GLOSSES AND GLOSSATORS OF CANON LAW: Terms applied to the commentaries and commentators upon canon law. The pattern for a treatment of canon law and of the collections which contain it was given about the beginning of the twelfth century in the Bologna school of Roman law among the so-called "Legists," where in the second half of that century lectures were delivered on the work of Gratian, author of the first part of the Corpus juris canonici, the Decretum (see Canon Law, II., § 7). Alongside the Legists thus arose schools of Canonists, Decretists, and Decretalists. The resulting literary activity busied itself in glosses or short explanations first of words and phrases, later of the subject-matter of the sources of canon law, which glosses were either interlinear or marginal. The books of law were supplied with abstracts (summae), illustrations (casus) and rules (notabilia, brocarda). The usefulness of these earlier glosses and their continuous employment tended to produce still others until at length a comprehensive and rich body of comment developed which became digested into the Apparatus, lecturae, commentarii of the period subsequent to 1400. Among the glossators on the work of Gratian were his pupil Paucapalea, Rolandus Bandinelli (afterward Pope Alexander III., 1159-81), Rufinus, Stephen of Tournay (d. 1203), Johannes Faventinus, bishop of Faenza (1160-90), Sicard, bishop of Cremona (1185-1215), and Johannes Teutonicus (d. 1245 or 1246). The work of the last-named, which depends upon the labors of his predecessors, is the Glossa ordinaria (c. 1215) to the Decreta. The glossa ordinaria of the collection of decretals of Gregory IX. originated with Bernard of Botone, professor and chancellor of Bologna, who used the labors of Vincent of Spain (c. 1240), Gottfried of Trani (d. 1245), and Sinibaldus Friscus, later Pope Innocent IV. Among the glossators of the Liber sextus was Johann Andrea, whose work is the glosses ordinaria upon the Liber sextus; he also made the glosses ordinaria to the Clementina. Inasmuch as the work of these men brought about reciprocal activity between the Church and the school, their results have not merely a literary interest, but a practical one, and they are of importance for the history of canon law.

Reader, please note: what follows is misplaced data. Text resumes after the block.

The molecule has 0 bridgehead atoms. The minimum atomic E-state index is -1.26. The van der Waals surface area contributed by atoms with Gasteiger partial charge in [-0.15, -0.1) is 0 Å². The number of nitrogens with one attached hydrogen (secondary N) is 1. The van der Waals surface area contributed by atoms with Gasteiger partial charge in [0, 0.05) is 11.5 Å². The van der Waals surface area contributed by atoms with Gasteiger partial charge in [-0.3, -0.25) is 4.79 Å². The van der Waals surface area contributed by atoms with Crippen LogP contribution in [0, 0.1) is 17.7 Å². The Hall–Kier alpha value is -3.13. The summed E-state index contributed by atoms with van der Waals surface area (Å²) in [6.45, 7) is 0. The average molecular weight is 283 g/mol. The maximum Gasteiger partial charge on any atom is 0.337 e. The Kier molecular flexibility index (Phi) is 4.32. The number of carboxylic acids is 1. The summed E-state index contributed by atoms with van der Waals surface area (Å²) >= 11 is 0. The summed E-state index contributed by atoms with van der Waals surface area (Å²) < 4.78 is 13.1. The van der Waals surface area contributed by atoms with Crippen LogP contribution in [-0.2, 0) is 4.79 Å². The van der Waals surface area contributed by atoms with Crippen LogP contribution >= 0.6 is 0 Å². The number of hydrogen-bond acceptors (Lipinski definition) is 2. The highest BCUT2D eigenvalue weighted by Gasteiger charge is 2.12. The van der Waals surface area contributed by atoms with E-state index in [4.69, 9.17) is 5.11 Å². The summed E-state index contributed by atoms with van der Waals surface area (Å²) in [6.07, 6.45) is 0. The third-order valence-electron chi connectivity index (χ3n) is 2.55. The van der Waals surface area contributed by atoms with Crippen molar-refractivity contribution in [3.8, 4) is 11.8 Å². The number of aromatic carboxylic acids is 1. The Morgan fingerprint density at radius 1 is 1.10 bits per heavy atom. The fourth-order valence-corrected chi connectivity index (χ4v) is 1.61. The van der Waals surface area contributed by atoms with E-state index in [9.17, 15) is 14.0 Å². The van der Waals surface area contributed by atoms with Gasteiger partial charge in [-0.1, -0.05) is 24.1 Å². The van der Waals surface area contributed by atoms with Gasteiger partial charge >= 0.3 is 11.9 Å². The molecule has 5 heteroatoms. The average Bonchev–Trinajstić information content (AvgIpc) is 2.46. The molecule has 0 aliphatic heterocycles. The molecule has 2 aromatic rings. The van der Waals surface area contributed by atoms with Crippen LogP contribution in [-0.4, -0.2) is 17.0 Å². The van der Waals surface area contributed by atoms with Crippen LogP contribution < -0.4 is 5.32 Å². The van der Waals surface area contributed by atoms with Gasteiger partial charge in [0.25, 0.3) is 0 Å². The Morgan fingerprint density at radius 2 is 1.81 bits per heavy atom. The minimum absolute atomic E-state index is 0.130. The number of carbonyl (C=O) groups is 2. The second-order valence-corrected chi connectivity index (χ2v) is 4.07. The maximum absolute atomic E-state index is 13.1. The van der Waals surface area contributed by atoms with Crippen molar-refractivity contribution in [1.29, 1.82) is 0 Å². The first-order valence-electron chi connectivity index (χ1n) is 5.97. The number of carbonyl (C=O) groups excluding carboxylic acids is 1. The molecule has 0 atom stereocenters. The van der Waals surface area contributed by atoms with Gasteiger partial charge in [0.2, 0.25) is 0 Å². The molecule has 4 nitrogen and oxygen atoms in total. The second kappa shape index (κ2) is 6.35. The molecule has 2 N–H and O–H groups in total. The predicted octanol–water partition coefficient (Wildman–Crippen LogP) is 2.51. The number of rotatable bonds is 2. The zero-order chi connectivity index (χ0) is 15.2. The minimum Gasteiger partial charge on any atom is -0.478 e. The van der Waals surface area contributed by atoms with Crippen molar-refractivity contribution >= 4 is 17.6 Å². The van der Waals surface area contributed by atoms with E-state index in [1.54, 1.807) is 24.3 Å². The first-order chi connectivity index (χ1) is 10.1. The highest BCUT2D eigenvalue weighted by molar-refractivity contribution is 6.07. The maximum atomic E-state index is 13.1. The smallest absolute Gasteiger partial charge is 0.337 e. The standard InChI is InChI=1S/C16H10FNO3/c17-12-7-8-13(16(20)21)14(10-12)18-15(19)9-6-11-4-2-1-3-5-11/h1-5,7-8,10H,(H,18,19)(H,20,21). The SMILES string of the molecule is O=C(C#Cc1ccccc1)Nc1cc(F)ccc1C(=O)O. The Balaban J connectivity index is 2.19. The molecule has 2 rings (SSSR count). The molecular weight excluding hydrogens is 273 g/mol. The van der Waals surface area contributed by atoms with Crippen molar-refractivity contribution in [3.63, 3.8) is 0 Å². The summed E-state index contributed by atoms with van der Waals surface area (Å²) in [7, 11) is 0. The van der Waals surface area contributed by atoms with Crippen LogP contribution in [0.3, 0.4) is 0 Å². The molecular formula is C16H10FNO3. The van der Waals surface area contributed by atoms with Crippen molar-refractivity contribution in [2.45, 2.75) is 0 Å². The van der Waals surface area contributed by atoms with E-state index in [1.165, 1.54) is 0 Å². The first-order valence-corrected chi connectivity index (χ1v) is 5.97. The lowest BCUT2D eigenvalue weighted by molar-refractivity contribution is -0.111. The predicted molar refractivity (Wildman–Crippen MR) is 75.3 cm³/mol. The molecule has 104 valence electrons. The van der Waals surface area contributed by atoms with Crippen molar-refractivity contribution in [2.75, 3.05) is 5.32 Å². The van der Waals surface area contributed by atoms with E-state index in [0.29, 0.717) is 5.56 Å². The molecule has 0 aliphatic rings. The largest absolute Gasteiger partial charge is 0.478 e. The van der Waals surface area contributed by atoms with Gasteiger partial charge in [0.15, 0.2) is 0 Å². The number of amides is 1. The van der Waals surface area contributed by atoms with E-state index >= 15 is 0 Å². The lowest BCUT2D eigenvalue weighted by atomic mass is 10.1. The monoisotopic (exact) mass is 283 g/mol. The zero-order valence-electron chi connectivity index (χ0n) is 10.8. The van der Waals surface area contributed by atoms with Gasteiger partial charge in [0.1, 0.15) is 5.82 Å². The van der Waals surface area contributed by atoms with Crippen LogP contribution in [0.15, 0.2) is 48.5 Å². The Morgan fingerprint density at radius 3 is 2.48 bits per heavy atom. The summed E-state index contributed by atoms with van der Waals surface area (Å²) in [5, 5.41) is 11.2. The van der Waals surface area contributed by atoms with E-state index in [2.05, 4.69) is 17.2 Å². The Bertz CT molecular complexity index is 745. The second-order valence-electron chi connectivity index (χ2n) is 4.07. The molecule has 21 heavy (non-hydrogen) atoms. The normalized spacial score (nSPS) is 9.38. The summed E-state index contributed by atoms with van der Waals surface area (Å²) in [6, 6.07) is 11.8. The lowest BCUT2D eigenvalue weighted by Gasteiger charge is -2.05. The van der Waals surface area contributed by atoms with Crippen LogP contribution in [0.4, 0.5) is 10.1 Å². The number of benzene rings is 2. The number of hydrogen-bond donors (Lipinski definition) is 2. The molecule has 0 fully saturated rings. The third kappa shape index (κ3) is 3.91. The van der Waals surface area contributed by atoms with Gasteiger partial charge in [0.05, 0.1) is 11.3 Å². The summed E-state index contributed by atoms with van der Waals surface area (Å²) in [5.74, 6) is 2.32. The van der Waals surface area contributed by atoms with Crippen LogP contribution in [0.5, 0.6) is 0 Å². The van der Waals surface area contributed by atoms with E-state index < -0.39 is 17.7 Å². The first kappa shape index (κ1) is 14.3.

Bibliography: M. Sarti and M. Fattorini, De claris archigymnasii Bononiensis professoribus, ed. C. Albicinius and C. Malagola, Bonona, 1888-96; F. C. von Savigny, Geschichte des römischen Rechts im Mittelalter, vols. iii.-vii., Heidelberg, 1843-51; J. F. von Schulte, Geschichte der Quellen and Literatur des canonischen Rechts, vols. i.-ii., Stuttgart, 1875-77; R. Ritter von Scherer, Handbuch des Kirchenrechte, i. 254, Graz, 1886; KL, v. 716-717.
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